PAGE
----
For the very rapid formation of plates, it is desirable to maintain the cell voltage above the decomposition potential of the electrolytic solution during the entire period that formation current is applied. For the purposes of this application, the decomposition potential of the electrolytic solution is the cell voltage at which the water in the electrolytic solution is broken down or decomposed into hydrogen and oxygen gases. This voltage will vary with the materials of the" plates being formed. However, in the formation of plates for; a leadacid battery, the decomposition potential-is somewhere between 2.3 and 2.4 volts per celll i In one specific embodiment of the invention, the cell voltage is only maintained above a decomposition potential of the electrolytic solution during the application of formation current, but the'cell voltage is maintained above the open circuit'volta ge during the depolarization step. This is accomplished in the apparatus of FIG. 5 by sensing both the cell voltage at which formation current is interrupted and the depolarizing step begins and cell voltage for ending the depolarizing step and for reapplying formation current. The apparatus of FIG. 5 includes a negative plate and a positive plate 151 immersed in an electrolytic solution 152 connected to a source 153 of formation current through a controllable switch 154. The operation of the switch 154 is controlled by a control circuit"155,- which monitors the cell voltage for interrupting the formation current and depolarizing the plates and electrolyte and cooperation with movable contact 156 of switch 154.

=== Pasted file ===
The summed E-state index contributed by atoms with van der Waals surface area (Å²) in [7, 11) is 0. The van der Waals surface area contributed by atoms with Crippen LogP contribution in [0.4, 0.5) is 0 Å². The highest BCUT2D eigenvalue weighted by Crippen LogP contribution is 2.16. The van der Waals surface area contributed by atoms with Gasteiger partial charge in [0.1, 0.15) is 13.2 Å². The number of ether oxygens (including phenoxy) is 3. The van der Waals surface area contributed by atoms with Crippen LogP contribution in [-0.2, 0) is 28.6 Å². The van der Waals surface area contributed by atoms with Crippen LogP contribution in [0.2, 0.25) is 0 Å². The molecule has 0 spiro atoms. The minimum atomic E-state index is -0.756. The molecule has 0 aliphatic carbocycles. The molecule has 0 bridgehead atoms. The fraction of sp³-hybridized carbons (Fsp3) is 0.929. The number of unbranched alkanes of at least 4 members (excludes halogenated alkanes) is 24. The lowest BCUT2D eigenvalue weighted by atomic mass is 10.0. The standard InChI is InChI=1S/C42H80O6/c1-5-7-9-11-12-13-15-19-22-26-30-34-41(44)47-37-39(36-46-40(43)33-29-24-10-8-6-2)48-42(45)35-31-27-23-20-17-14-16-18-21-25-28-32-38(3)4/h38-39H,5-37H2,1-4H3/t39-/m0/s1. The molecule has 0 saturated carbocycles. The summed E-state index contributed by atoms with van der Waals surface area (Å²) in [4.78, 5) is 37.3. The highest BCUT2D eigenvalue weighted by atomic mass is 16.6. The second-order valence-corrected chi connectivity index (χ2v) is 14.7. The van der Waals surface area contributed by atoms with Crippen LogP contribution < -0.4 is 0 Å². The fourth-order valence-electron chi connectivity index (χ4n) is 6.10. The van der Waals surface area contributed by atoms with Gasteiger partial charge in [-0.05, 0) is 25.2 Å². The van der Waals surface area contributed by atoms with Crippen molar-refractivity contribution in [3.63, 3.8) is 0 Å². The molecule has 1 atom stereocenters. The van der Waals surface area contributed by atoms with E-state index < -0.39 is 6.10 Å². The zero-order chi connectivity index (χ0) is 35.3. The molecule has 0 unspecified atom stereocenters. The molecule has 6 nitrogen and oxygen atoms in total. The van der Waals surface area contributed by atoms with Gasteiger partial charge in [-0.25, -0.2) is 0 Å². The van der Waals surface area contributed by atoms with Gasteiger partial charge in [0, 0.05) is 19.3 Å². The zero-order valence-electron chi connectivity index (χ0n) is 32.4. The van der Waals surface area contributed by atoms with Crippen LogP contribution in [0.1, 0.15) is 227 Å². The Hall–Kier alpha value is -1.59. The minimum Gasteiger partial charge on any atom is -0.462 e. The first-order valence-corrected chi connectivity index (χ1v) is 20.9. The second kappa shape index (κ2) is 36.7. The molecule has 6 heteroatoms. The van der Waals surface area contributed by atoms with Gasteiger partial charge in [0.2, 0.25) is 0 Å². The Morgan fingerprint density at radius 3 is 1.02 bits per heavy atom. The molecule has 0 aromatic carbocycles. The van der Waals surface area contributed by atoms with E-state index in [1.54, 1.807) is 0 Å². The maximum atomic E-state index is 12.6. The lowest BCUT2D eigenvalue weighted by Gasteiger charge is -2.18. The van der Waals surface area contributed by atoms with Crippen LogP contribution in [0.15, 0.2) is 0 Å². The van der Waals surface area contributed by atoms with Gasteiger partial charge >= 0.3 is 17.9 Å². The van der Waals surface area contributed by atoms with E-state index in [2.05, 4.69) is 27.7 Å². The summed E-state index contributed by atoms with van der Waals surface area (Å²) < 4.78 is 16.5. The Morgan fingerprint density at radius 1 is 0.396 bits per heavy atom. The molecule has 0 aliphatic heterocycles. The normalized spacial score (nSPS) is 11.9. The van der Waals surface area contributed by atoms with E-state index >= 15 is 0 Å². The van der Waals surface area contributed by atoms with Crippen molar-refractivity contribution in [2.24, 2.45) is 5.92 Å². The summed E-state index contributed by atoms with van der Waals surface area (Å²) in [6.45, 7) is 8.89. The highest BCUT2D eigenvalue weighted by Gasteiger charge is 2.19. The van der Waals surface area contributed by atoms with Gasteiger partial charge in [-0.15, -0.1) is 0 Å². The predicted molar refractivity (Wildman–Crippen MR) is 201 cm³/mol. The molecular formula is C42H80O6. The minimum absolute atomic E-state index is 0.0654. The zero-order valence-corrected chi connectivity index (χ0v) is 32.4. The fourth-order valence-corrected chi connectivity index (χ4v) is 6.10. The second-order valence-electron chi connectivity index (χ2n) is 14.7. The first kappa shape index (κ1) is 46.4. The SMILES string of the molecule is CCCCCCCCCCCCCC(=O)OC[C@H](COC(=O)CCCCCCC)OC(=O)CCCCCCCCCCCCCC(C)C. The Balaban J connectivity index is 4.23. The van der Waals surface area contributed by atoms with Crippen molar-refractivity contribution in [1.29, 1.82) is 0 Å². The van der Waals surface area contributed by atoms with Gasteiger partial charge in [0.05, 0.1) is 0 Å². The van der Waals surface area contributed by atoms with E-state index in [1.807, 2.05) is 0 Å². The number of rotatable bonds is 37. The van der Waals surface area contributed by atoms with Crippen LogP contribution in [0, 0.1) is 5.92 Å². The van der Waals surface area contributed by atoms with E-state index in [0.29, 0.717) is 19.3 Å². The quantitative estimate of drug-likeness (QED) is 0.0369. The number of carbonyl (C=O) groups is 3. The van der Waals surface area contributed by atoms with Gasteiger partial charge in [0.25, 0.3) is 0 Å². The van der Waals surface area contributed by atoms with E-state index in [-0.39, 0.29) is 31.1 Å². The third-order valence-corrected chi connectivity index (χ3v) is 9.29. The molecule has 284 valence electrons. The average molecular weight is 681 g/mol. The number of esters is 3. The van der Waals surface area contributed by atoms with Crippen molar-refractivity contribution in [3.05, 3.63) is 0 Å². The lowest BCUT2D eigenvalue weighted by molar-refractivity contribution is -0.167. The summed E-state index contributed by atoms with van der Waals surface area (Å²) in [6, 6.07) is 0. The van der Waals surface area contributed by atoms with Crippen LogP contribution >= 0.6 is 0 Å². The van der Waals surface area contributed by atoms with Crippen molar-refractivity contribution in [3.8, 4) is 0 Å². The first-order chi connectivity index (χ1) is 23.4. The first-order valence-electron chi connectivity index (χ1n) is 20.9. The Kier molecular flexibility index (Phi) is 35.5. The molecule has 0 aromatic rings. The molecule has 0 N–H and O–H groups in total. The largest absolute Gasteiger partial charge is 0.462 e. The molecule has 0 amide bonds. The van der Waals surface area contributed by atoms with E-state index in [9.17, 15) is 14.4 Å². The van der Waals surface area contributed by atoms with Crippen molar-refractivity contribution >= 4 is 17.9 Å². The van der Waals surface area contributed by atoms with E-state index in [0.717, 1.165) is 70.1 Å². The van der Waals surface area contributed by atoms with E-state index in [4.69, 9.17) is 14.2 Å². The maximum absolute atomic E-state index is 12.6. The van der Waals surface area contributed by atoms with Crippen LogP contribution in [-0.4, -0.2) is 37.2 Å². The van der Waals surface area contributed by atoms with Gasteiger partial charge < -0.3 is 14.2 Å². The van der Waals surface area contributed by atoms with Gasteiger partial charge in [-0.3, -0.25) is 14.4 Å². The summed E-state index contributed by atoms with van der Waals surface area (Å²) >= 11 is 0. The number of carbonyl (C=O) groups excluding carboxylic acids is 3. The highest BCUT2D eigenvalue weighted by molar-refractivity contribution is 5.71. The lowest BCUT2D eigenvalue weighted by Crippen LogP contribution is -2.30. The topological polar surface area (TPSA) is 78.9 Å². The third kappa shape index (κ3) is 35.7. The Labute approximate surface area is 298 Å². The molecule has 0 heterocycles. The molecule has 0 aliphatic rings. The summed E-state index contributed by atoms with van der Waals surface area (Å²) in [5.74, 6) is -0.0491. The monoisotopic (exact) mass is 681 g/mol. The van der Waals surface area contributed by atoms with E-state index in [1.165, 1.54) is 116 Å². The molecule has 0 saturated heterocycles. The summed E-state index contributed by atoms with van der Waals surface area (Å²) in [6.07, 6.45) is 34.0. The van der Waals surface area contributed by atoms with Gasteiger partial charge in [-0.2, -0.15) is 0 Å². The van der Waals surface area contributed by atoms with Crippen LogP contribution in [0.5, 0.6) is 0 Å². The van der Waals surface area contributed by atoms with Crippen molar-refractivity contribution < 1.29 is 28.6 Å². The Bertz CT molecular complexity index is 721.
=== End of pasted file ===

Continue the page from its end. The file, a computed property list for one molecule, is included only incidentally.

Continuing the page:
During the application of formation current from source 153, the cell voltage is monitored. A potentiometer 160 is connected between the positive and negative plates 151 and 150 respectively. A second potentiometer 161 is connected in parallel with potentiometer 160. The movable contact of potentiometer 160 is connected through a resistor 162 to the gate ofa silicon controlled rectifier 163. The cathode of the silico n controlled rectifier 163 is connected to ground reference. The anode of silicon controlled rectifier 163 is connected through a relay winding in series with a resistor 171 to a voltage source V1. Diode 172 is connected directly across the winding 170. A capacitor 173 is connected between the junction of winding 170 and resistor 171 and ground reference. The movable contact of potentiometer 161 is connected through resistor 174 to the base of a transistor 175. The emitter of transistor 175 is connected to ground reference. The collector of transistor 175 is connected through a resistor 176 to the gate of a silicon controlled rectifier 177 and through a resistor 178 to the anode of silicon controlled rectifier 177. The gate of silicon controlled rectifier 177 is connected through resistor 179 to ground reference and the cathode is connected directly to ground reference. The anode of rectifier 177 is connected to the anode of rectifier 163 through a capacitor 190. The anode of silicon controlled rectifier 177 is also connected through a relay winding 180 in series with a resistor 181 to voltage source V1.